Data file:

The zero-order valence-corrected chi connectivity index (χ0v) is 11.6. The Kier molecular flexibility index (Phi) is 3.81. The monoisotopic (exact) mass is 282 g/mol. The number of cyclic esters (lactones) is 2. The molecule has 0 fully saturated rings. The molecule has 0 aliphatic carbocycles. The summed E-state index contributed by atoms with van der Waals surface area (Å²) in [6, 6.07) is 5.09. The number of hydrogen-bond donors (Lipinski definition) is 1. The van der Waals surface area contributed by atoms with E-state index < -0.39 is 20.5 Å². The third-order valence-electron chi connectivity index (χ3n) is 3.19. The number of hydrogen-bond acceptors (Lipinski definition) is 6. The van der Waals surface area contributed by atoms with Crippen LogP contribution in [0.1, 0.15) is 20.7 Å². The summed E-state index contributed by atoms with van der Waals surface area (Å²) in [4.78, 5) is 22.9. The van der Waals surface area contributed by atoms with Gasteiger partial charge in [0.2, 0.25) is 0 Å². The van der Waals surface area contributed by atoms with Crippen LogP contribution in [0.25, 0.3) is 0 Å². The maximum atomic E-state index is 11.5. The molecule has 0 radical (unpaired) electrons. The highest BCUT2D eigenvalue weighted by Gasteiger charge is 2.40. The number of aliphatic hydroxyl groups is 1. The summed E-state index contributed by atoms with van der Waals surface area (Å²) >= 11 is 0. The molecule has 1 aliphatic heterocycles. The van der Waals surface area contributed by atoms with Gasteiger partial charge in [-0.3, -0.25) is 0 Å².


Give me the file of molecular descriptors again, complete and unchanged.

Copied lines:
The zero-order valence-corrected chi connectivity index (χ0v) is 11.6. The Kier molecular flexibility index (Phi) is 3.81. The monoisotopic (exact) mass is 282 g/mol. The number of cyclic esters (lactones) is 2. The molecule has 0 fully saturated rings. The molecule has 0 aliphatic carbocycles. The summed E-state index contributed by atoms with van der Waals surface area (Å²) in [6, 6.07) is 5.09. The number of hydrogen-bond donors (Lipinski definition) is 1. The van der Waals surface area contributed by atoms with E-state index < -0.39 is 20.5 Å². The third-order valence-electron chi connectivity index (χ3n) is 3.19. The number of hydrogen-bond acceptors (Lipinski definition) is 6. The van der Waals surface area contributed by atoms with Crippen LogP contribution in [0.1, 0.15) is 20.7 Å². The summed E-state index contributed by atoms with van der Waals surface area (Å²) in [4.78, 5) is 22.9. The van der Waals surface area contributed by atoms with Gasteiger partial charge in [0.2, 0.25) is 0 Å². The van der Waals surface area contributed by atoms with Crippen LogP contribution in [0.25, 0.3) is 0 Å². The maximum atomic E-state index is 11.5. The molecule has 0 radical (unpaired) electrons. The highest BCUT2D eigenvalue weighted by Gasteiger charge is 2.40. The number of aliphatic hydroxyl groups is 1. The summed E-state index contributed by atoms with van der Waals surface area (Å²) >= 11 is 0. The molecule has 1 aliphatic heterocycles. The van der Waals surface area contributed by atoms with Gasteiger partial charge in [-0.3, -0.25) is 0 Å².